Chile's Codelco delays $2.25 billion in investments on copper prices slump

Chile’s Codelco, the world's top copper miner, has once again made drastic changes to its ambitious five-year investment plan as falling copper prices continue to dry up the company’s earnings.

The state-owned miner, which faces what its chief executive Nelson Pizarro recently called its “worst crisis ever” since created in 1976, has decided to reduce its investment budget by $2.25 billion, local news site El Pulso reports (in Spanish).

Phase two of the Radomiro Tomic sulphide project will be postponed to 2024, while construction of a new level at El Teniente, originally set to be done by 2020, now it is expected to complete in 2023.

The figure, though significant, is minor when taken in the context of Codelco’s ambitious investment plan, originally pegged at $25 billion (now sitting at $18bn), aimed at upgrading its aging mines and dealing with dwindling ore grades.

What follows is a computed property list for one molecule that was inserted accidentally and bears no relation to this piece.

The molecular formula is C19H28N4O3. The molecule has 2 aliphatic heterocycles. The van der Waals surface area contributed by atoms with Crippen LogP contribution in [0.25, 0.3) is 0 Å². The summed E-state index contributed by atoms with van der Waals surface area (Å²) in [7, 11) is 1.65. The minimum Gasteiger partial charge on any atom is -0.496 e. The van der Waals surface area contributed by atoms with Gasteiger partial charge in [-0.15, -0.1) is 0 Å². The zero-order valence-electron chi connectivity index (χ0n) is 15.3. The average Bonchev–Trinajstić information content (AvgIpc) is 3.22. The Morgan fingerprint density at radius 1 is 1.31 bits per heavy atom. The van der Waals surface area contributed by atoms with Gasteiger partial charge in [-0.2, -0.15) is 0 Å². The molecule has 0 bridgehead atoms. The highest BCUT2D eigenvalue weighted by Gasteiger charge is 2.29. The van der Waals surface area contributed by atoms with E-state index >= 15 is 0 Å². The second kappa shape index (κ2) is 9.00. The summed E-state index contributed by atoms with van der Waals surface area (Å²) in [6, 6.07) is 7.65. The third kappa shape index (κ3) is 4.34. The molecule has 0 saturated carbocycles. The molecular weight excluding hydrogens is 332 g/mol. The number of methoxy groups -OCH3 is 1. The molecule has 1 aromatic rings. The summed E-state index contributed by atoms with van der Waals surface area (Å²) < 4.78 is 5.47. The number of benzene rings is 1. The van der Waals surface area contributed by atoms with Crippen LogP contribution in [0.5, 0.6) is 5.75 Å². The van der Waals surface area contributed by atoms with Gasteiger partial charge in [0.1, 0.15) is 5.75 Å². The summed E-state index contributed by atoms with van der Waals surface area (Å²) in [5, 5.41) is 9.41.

"We have modified our strategy for the projects. Instead of carrying them out simultaneously, development will now take place sequentially," the miner said in an internal newsletter sent to staff quoted by El Pulso.

Among the affected plans, Codelco noted that phase two of its Radomiro Tomic sulphide project will be postponed to 2024, while construction of a new level at El Teniente, originally set to be done by 2020, now it is expected to complete in 2023.

The company, however, won’t touch a much needed expansion project at its century-old Chuquicamata mine underground, currently underway, which is due to be completed by 2019.

The investment cuts come despite Chile’s government injected $600 million of capital into the copper giant earlier this year.

But Codelco, which hands over all its profits to the state, has received only 10% of its surplus over the past decade. In comparison, private copper miners reinvest an average of about 40% of their profits.

The miner’s output amounts to around a tenth of global supply and it has been one of the main forces behind Chile’s transition from one of Latin America’s poorest countries to one of the richest over the past 40 years.

Base metals suffered a broad-based sell-off Tuesday after the dollar hit a multi-month high, but the slide has since slowed down. Copper for December settlement on the Comex division of the New York Mercantile Exchange gained 0.85 cents or 0.4% Wednesday to $2.1755 per pound. Trade has ranged from $2.1585 to $2.1815 so far today.